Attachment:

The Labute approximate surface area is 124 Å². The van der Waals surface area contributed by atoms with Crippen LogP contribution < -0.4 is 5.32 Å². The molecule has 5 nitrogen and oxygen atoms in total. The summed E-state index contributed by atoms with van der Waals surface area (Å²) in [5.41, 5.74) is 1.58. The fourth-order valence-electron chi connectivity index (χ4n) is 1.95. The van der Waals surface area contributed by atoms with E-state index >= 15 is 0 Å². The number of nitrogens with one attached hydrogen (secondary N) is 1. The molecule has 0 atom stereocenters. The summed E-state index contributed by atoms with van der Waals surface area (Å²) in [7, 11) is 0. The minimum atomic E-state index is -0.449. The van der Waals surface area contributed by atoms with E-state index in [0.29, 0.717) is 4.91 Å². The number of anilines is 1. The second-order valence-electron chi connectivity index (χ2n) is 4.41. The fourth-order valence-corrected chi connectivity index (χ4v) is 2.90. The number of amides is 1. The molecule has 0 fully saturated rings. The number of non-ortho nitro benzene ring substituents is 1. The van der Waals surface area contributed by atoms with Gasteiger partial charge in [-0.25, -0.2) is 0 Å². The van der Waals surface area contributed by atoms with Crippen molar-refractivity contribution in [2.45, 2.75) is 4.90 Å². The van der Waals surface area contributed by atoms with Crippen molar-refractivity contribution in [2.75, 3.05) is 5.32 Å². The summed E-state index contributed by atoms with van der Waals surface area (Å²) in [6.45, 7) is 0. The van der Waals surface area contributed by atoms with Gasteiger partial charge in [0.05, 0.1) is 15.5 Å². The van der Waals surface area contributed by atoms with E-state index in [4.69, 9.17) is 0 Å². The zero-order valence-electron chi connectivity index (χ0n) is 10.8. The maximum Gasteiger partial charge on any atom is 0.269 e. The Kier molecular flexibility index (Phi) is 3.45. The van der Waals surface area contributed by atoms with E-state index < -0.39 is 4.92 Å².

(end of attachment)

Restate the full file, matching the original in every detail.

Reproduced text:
The Labute approximate surface area is 124 Å². The van der Waals surface area contributed by atoms with Crippen LogP contribution < -0.4 is 5.32 Å². The molecule has 5 nitrogen and oxygen atoms in total. The summed E-state index contributed by atoms with van der Waals surface area (Å²) in [5.41, 5.74) is 1.58. The fourth-order valence-electron chi connectivity index (χ4n) is 1.95. The van der Waals surface area contributed by atoms with E-state index >= 15 is 0 Å². The number of nitrogens with one attached hydrogen (secondary N) is 1. The molecule has 0 atom stereocenters. The summed E-state index contributed by atoms with van der Waals surface area (Å²) in [7, 11) is 0. The minimum atomic E-state index is -0.449. The van der Waals surface area contributed by atoms with E-state index in [0.29, 0.717) is 4.91 Å². The number of anilines is 1. The second-order valence-electron chi connectivity index (χ2n) is 4.41. The fourth-order valence-corrected chi connectivity index (χ4v) is 2.90. The number of amides is 1. The molecule has 0 fully saturated rings. The number of non-ortho nitro benzene ring substituents is 1. The van der Waals surface area contributed by atoms with Gasteiger partial charge in [-0.25, -0.2) is 0 Å². The van der Waals surface area contributed by atoms with Crippen molar-refractivity contribution in [2.45, 2.75) is 4.90 Å². The van der Waals surface area contributed by atoms with Crippen molar-refractivity contribution in [2.75, 3.05) is 5.32 Å². The summed E-state index contributed by atoms with van der Waals surface area (Å²) in [6.45, 7) is 0. The van der Waals surface area contributed by atoms with Gasteiger partial charge in [0.05, 0.1) is 15.5 Å². The van der Waals surface area contributed by atoms with E-state index in [4.69, 9.17) is 0 Å². The zero-order valence-electron chi connectivity index (χ0n) is 10.8. The maximum Gasteiger partial charge on any atom is 0.269 e. The Kier molecular flexibility index (Phi) is 3.45. The van der Waals surface area contributed by atoms with E-state index < -0.39 is 4.92 Å².